This week on www.rtor.org we observe National Suicide Prevention Week (Sept. 9-15, 2018) with a guest blog post on suicide risk and prevention for LGBTQ youth. The theme of this year’s Suicide Prevention Week is “The Power of Connection.” This is a message that is especially relevant for LGTBQ youth. Discrimination and social isolation place them at much higher risk of suicide than most other groups. Today’s article by repeat guest blogger Nick Rudow offers many resources for LGTBQ youth to connect with help and support. – Jay Boll, Editor in Chief
For many LGBTQ teens, finding support and acceptance from their parents can be difficult, leading them to develop signs of depression, anxiety and suicidal thoughts. According to a report from the CDC, LGBTQ individuals in grades 7-12 are twice as likely to attempt suicide compared to straight people the same age. Several organizations are taking note of this, creating resources for LGBTQ youth to provide them with support and someone to talk to. Suicide prevention has become a major concern within the LGBTQ community, and many companies have developed ways to reach out to LGBTQ youth to help them work through their emotions.
The Facts on LGBTQ Youth Suicide
A school’s environment can be a scary place for an LGBTQ teen, as studies have shown over the years. According to research by the Gay, Lesbian and Straight Education Network, 55% of LGBTQ youth feel unsafe at school, and 74% say they have experienced verbal harassment because of their sexual orientation. This leads to an increased risk of mental health problems for LGBTQ youth and creates a hostile learning environment for them.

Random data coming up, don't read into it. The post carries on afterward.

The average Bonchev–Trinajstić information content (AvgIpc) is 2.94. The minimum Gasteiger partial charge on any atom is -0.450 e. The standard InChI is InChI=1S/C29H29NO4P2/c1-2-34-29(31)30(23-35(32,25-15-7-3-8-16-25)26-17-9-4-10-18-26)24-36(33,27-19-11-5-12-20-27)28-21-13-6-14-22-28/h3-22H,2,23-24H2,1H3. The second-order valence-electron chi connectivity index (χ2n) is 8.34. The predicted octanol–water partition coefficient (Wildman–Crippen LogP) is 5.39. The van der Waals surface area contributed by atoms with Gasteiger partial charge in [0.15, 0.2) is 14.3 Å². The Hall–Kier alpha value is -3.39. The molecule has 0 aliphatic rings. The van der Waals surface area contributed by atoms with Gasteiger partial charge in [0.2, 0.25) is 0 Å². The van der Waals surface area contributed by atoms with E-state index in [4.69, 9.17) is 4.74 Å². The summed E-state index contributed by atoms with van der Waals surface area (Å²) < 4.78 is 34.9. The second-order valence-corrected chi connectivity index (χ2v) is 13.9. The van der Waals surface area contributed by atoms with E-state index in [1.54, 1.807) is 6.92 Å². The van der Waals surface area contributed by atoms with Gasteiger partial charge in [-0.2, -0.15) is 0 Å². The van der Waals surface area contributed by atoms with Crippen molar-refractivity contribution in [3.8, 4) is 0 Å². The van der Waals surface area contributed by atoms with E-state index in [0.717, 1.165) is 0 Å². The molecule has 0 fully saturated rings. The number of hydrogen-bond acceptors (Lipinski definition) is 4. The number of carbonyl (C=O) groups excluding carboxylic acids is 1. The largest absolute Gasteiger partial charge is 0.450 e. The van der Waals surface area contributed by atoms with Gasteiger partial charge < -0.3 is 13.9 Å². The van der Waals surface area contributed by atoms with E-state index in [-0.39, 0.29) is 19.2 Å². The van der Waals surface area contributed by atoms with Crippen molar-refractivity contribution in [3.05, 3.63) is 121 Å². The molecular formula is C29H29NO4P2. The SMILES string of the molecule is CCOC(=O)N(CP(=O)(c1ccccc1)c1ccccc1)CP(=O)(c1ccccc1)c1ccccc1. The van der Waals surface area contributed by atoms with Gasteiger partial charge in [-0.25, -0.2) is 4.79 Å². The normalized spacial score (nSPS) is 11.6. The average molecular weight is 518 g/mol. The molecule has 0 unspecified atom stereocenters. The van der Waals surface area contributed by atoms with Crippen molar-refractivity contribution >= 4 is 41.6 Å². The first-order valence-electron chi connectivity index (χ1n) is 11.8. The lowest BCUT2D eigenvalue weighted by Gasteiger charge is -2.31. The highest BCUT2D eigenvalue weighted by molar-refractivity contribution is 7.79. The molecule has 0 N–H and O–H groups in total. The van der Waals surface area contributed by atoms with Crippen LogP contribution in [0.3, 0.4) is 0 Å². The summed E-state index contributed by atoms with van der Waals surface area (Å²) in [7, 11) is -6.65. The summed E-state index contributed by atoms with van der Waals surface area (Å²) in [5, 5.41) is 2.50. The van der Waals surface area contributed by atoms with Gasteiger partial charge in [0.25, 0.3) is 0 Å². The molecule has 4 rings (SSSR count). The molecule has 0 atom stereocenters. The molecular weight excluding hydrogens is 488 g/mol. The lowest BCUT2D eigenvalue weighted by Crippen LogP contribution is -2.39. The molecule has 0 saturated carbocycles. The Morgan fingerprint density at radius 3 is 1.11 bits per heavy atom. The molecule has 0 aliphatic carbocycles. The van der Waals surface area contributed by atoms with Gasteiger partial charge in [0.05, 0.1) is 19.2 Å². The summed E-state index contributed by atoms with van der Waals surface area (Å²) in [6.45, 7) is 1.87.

To provide support, schools are encouraged to create Gay-Straight Alliance clubs for students to join. Schools are also advised to develop “safe spaces,” where teens can go and talk to counselors and teachers without the threat of violence. But without a source of support and acceptance, LGBTQ youth can experience a multitude of mental health symptoms such as depression, anxiety and emotional distress. These symptoms can lead to addiction, as drugs and alcohol are often used as coping mechanisms for those struggling with mental health disorders.
Due to harassment and lack of support, some LGBTQ teens may develop substance abuse problems. For those living in rural areas, finding fellow LGBTQ youths can be challenging. Feelings of loneliness can fuel addiction and lead to dangerous consequences. If you’re struggling with depression or substance abuse, meeting new friends and spending time with supportive family members can be a great way to combat feelings of loneliness and can decrease your risk of suicidal thoughts or actions.
Sadly, there are many other factors contributing to the high suicide rate of LGBTQ youth. Due to conflict at home, many LGBTQ teens are left living on the street with no other place to go. According to the True Colors Fund, 40 percent of homeless youth identify as LGBTQ. The severe stress and anxiety caused by discrimination can lead to a variety of serious health problems, such as heart disease and high blood pressure. These issues contribute to an increased risk of mental health disorders, often leading to suicide. When physical health is damaged from homelessness or disease, mental health is also at risk of deteriorating. This happens to many LGBTQ youth who are under stress and experience suicidal thoughts or behavior. Fortunately, there are many resources available to LGBTQ youth to help them pull through difficult times in their lives.